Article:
Illustration showing the 'Government Penn in Jamaica'
Maria’s journal records a constant round of social engagements - “gentlemen at breakfast, chiefly Scotch – long discussion on Burns’ poems”. For the rest she reports dances, carriage rides in the mountains, various kinds of gossip about the small circle of administrators or military officers and occasional meetings in which she explained Christian principles to the domestic slaves. Apart from her continual prayers to the Almighty to preserve General Nugent’s health it was a life of relative ease.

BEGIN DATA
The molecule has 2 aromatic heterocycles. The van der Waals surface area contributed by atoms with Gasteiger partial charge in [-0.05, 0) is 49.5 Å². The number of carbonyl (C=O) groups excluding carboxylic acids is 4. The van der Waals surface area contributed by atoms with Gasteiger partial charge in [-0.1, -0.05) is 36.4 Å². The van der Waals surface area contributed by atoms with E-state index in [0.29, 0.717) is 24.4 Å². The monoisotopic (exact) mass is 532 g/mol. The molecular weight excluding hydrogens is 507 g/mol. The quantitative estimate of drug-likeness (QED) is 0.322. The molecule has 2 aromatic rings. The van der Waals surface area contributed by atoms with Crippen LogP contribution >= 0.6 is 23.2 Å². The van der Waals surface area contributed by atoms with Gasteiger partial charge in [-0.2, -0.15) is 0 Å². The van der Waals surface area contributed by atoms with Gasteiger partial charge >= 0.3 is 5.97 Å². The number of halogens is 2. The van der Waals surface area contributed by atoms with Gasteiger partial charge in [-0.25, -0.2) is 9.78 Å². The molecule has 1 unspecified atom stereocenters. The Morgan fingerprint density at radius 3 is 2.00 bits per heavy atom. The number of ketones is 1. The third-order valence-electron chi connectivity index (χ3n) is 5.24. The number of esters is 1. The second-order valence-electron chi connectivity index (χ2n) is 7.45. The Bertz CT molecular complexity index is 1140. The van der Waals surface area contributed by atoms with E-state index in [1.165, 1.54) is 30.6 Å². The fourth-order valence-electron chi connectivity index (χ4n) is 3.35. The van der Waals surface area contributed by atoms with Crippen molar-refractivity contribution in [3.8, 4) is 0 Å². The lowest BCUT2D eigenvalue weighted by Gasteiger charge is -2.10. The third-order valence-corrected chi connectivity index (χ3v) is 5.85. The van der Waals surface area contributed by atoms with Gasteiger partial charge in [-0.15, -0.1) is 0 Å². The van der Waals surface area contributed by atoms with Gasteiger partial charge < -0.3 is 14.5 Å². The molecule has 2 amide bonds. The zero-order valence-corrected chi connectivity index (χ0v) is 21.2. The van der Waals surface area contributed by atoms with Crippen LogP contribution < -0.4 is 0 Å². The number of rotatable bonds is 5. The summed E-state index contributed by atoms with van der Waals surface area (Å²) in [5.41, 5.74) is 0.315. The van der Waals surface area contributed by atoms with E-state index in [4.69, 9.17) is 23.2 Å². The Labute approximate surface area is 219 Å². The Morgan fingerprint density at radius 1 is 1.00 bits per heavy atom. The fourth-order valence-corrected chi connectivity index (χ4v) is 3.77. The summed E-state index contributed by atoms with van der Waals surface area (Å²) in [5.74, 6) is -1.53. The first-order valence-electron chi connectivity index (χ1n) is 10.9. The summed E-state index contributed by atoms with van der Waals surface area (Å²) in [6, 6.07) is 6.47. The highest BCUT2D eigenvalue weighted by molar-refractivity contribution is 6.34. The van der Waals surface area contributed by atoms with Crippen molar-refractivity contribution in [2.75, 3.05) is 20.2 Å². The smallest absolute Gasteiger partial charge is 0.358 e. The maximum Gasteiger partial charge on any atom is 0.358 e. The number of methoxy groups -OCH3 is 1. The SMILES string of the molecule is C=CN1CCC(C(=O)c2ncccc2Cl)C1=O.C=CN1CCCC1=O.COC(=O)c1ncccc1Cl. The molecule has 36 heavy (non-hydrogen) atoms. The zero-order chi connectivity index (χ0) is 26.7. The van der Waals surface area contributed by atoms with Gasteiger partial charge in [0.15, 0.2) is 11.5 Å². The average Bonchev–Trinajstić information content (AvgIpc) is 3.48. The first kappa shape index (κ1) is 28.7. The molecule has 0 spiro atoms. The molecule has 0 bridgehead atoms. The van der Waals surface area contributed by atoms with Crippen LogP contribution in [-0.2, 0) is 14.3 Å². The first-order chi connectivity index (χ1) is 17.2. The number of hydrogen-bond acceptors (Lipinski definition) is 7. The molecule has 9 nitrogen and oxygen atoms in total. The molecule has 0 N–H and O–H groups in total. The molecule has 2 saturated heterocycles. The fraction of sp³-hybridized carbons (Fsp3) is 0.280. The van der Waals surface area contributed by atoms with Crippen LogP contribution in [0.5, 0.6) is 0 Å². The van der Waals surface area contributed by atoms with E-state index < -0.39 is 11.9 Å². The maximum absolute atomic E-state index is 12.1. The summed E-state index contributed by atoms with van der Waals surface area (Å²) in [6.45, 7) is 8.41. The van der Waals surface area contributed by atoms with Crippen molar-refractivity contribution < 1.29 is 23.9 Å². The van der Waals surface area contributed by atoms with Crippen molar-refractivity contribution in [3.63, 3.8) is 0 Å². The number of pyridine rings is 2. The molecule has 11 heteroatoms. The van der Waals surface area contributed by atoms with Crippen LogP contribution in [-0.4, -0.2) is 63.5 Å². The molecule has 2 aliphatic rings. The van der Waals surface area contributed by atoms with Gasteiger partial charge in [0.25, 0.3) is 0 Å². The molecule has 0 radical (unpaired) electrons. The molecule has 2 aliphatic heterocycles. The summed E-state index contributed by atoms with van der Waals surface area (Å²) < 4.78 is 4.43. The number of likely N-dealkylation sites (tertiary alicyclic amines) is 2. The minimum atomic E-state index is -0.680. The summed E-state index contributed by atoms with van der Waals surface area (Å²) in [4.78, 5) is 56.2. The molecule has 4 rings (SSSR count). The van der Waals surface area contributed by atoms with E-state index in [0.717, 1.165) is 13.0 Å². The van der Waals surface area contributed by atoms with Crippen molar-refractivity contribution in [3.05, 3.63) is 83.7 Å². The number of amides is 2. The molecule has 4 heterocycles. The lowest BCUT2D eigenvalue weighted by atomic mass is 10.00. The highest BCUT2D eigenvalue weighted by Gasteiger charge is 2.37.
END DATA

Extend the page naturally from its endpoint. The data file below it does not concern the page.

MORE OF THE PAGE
However, her journal also contains a certain amount of sympathy for the “blackies”, although her coyness seems a bit odd, given that she was born in a slave owning society. She devotes part of her time to explaining Christianity to the slaves. She argues with planters about their conditions, noting that a certain planter was ‘prejudiced’ and ‘hard-hearted’. Later on, she outlines the case of a sixteen year old boy recruited by an older slave to steal a watch. The boy is sentenced by the local magistrates to hang, and although her husband, the Governor, struggles to have the boy’s sentence changed to hard labour in another island, he can’t persuade the locals. The case causes Maria some distress, but as time goes on her attitudes harden.